It is ramp season y’all! For the past couple of weeks I have scoured nearly every single grocery store and/or market in the area for the delicious wild leeks and every single time I left disappointed. I went to 2 different Whole Foods locations, Fairway, Tarry Market, Mrs. Green’s, and then even called Purdy’s Fish and the Farmer farm shop! And while I did find some awesome green garlic at Tarry Market there was simply no sign of ramps. My annual searches were considerably easier in Virginia but this past weekend I was determined not to let the challenge get me down. Instead of waiting on local purveyors to come through, I read up on the art of foraging and set out into the woods of Westchester County to find ramps myself (with the help of the husband, which was very nice, because he pretty much hates ramps).
Now, normally I am not a particularly outdoorsy person so I had a number of apprehensions going into this excursion.
- I had no idea if I would actually be able to find ramps and the whole search could end up being a massive waste of time.
- What if what I thought were ramps were actually lily of the valley? As a total newbie to foraging, I didn’t want to make a deadly mistake. I’ve seen Breaking Bad; I’m well aware of what those lilies can do.
- Signage in the area suggested coyotes may be running amok and I am terrified of wildlife.
- I currently have a broken toe which, obviously, makes things, like hiking, a bit more challenging.
Anywho – long story short, I am one lucky and happy lady this week. Probably 5 minutes into the hike I spotted some ramps off of a creek bed. Seriously, it was pretty ridiculous – my husband and I could still see the parking lot. I crushed one of the leaves in my hand to double check that it had a garlic/onion scent (lily of the valley has no scent until it flowers) and boom, it was totally a ramp! After some initial squealing, I realized they were everywhere. So many ramps I could’ve burst into tears. I took only what I needed, which was much less than the pound I acquired last year. I also made sure to not take the bulbs to safeguard regrowth next year.
I still haven’t been able to shut up about the whole thing. It was just SO EXCITING. That said, I don’t think I’m going to be foraging again anytime soon, I really have little interest in it – well that’s not completely true, I wouldn’t mind looking for morels. But if I don’t get back out there this was definitely an awesome experience I will always remember.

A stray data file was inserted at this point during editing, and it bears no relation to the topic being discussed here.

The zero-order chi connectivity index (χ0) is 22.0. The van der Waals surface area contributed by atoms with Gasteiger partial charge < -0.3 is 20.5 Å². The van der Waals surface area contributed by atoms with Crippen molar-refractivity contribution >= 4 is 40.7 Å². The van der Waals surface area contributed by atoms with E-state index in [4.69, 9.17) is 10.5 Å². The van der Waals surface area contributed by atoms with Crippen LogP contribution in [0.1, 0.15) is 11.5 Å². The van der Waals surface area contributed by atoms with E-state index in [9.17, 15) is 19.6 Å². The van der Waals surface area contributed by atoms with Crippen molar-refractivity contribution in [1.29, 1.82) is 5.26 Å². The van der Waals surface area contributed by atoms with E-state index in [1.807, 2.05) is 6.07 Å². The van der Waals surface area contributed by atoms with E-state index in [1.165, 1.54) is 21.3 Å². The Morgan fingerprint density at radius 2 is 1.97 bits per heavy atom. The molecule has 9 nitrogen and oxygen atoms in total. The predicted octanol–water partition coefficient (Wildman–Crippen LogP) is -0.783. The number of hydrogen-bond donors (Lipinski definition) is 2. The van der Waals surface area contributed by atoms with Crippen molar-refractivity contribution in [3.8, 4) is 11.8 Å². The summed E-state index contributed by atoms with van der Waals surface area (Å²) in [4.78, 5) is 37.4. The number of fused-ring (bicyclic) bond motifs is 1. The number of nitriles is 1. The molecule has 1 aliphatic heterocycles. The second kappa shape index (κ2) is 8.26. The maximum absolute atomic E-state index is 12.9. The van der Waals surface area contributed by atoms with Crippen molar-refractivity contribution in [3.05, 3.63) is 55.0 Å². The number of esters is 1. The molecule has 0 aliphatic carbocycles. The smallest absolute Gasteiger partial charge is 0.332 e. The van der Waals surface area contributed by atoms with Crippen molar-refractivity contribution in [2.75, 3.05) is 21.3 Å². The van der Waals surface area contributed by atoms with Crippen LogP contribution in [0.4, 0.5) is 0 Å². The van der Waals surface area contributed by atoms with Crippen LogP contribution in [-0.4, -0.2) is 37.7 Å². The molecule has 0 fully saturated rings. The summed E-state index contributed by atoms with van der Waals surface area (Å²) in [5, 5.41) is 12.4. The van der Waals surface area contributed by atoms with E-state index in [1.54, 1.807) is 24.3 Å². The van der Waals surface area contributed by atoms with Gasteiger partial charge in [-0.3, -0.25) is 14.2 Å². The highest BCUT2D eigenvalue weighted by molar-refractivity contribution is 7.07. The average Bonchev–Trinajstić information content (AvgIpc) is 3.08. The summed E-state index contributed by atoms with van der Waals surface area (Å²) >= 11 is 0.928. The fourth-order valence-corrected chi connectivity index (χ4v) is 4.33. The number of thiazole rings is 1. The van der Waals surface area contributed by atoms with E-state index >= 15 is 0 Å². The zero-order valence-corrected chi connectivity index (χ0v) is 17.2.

For the pesto
2 cups ramp leaves
1 cup parsley
2 cloves garlic, peeled and smashed
Dash of red pepper flakes
1 lemon, juiced
⅓ cup olive oil
¼ cup freshly grated Parmesan cheese
¼ cup sunflower seeds
Salt and pepper to taste
For the baked eggs
1 cup spinach
4-5 ramps (leaves, stems, and stalks)
1 green garlic stalk, chopped
¼ cup feta, crumbled
1 tablespoon olive oil
Crushed red pepper flakes and Piment d’Espelette to taste
For the pesto
Put all the ingredients in a food processor and blend until smooth. Let the pesto sit in the fridge for a couple of hours so the flavors can meld before serving. I like to keep it simple and spread it on a baguette.
For the baked eggs
Preheat the broiler. Heat the olive oil in a cast iron skillet or a cast iron baking dish over medium-low heat. Then, sauté the green garlic for a few minutes until it is fragrant. Throw the spinach and ramps into the mix, letting the leaves wilt a bit. After a minute or two, remove the pan from the heat and create two small holes among the greens. Crack the eggs into each one of the holes and sprinkle feta on top. Place the pan in the broiler for 3-5 minutes until the egg whites are set (the timing depends on how hot your broiler gets). When serving, finish off the dish with crushed red pepper and a dash of Piment d’Espelette. Because feta can be pretty salty, I typically don’t bother adding any additional salt.